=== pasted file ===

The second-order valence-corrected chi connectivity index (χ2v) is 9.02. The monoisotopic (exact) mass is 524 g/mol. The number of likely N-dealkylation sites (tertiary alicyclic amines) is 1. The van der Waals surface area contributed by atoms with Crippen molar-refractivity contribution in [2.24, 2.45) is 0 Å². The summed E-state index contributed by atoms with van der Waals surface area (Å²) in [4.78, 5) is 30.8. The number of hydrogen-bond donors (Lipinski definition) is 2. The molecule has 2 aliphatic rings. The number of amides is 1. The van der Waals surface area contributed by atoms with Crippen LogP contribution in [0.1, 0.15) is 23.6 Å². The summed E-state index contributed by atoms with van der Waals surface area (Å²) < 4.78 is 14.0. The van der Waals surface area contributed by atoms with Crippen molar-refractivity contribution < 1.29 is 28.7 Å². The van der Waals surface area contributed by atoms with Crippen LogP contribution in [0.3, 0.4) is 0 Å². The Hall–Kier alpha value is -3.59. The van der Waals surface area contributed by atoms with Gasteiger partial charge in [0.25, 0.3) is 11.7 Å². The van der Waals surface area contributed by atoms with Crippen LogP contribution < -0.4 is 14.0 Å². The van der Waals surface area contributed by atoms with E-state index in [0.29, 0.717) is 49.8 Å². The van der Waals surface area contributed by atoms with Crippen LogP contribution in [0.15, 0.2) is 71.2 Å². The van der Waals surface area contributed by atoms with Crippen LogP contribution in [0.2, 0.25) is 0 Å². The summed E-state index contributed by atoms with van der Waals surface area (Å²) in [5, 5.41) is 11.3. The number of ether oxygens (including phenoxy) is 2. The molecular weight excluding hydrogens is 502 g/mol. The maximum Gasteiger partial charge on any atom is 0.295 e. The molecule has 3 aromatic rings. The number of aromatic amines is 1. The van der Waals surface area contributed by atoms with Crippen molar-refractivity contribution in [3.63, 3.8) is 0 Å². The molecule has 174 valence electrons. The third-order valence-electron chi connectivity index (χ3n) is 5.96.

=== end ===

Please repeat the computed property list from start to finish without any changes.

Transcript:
The second-order valence-corrected chi connectivity index (χ2v) is 9.02. The monoisotopic (exact) mass is 524 g/mol. The number of likely N-dealkylation sites (tertiary alicyclic amines) is 1. The van der Waals surface area contributed by atoms with Crippen molar-refractivity contribution in [2.24, 2.45) is 0 Å². The summed E-state index contributed by atoms with van der Waals surface area (Å²) in [4.78, 5) is 30.8. The number of hydrogen-bond donors (Lipinski definition) is 2. The molecule has 2 aliphatic rings. The number of amides is 1. The van der Waals surface area contributed by atoms with Crippen LogP contribution in [0.1, 0.15) is 23.6 Å². The summed E-state index contributed by atoms with van der Waals surface area (Å²) < 4.78 is 14.0. The van der Waals surface area contributed by atoms with Crippen molar-refractivity contribution < 1.29 is 28.7 Å². The van der Waals surface area contributed by atoms with Crippen LogP contribution in [0.3, 0.4) is 0 Å². The Hall–Kier alpha value is -3.59. The van der Waals surface area contributed by atoms with Gasteiger partial charge in [0.25, 0.3) is 11.7 Å². The van der Waals surface area contributed by atoms with Crippen LogP contribution < -0.4 is 14.0 Å². The van der Waals surface area contributed by atoms with E-state index in [0.29, 0.717) is 49.8 Å². The van der Waals surface area contributed by atoms with Crippen LogP contribution in [0.15, 0.2) is 71.2 Å². The van der Waals surface area contributed by atoms with Crippen LogP contribution in [0.2, 0.25) is 0 Å². The summed E-state index contributed by atoms with van der Waals surface area (Å²) in [5, 5.41) is 11.3. The number of ether oxygens (including phenoxy) is 2. The molecular weight excluding hydrogens is 502 g/mol. The maximum Gasteiger partial charge on any atom is 0.295 e. The molecule has 3 aromatic rings. The number of aromatic amines is 1. The van der Waals surface area contributed by atoms with Crippen molar-refractivity contribution in [3.63, 3.8) is 0 Å². The molecule has 174 valence electrons. The third-order valence-electron chi connectivity index (χ3n) is 5.96.